Loss of motoneuron-specific microRNA-218 causes systemic neuromuscular failure

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Science  18 Dec 2015:
Vol. 350, Issue 6267, pp. 1525-1529
DOI: 10.1126/science.aad2509

The makings of motor neuron disease

Developing motor neurons link the muscles to the central nervous system. Amin et al. found that microRNA-218 (miR-218) was expressed in developing motor neurons and repressed a wide network of genes whose expression typifies other sorts of neurons. Mice lacking miR-218 died at birth with symptoms characteristic of human motor neuron diseases.

Science, this issue p. 1525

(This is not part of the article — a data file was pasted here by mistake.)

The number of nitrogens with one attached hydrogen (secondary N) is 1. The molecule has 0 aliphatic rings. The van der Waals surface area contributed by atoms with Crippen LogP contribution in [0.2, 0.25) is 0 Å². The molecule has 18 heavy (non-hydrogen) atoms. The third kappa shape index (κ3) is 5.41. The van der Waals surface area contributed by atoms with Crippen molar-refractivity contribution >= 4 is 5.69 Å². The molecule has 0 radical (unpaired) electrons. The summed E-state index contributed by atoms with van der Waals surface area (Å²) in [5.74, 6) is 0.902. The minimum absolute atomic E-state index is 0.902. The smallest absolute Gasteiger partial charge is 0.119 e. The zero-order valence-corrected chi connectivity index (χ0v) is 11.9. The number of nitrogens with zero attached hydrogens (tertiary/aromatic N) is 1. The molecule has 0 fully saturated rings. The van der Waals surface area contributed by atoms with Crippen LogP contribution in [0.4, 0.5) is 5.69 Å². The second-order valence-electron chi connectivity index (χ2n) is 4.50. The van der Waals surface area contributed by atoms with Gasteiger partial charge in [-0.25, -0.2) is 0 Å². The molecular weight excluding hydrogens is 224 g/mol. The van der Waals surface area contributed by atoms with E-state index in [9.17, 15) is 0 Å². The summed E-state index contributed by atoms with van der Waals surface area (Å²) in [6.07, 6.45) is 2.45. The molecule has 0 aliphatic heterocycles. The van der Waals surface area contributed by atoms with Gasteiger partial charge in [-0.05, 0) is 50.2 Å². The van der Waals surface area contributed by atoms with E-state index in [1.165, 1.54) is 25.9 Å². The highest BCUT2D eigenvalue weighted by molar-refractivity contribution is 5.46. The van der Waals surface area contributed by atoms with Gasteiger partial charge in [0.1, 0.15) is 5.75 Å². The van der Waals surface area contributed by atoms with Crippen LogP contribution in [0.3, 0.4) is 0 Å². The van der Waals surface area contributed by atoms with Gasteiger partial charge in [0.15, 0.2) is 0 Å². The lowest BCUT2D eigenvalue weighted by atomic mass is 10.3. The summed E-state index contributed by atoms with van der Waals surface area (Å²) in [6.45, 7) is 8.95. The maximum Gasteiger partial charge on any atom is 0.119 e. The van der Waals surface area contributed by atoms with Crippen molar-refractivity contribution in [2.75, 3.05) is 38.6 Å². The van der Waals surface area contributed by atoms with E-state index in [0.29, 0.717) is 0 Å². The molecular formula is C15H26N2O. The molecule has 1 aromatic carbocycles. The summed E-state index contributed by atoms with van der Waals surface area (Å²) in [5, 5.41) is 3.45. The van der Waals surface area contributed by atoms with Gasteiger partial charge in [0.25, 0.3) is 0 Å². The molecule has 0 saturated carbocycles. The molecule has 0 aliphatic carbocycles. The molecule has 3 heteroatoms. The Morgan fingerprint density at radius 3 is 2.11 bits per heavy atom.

Dysfunction of microRNA (miRNA) metabolism is thought to underlie diseases affecting motoneurons. One miRNA, miR-218, is abundantly and selectively expressed by developing and mature motoneurons. Here we show that mutant mice lacking miR-218 die neonatally and exhibit neuromuscular junction defects, motoneuron hyperexcitability, and progressive motoneuron cell loss, all of which are hallmarks of motoneuron diseases such as amyotrophic lateral sclerosis and spinal muscular atrophy. Gene profiling reveals that miR-218 modestly represses a cohort of hundreds of genes that are neuronally enriched but are not specific to a single neuron subpopulation. Thus, the set of messenger RNAs targeted by miR-218, designated target218, defines a neuronal gene network that is selectively tuned down in motoneurons to prevent neuromuscular failure and neurodegeneration.

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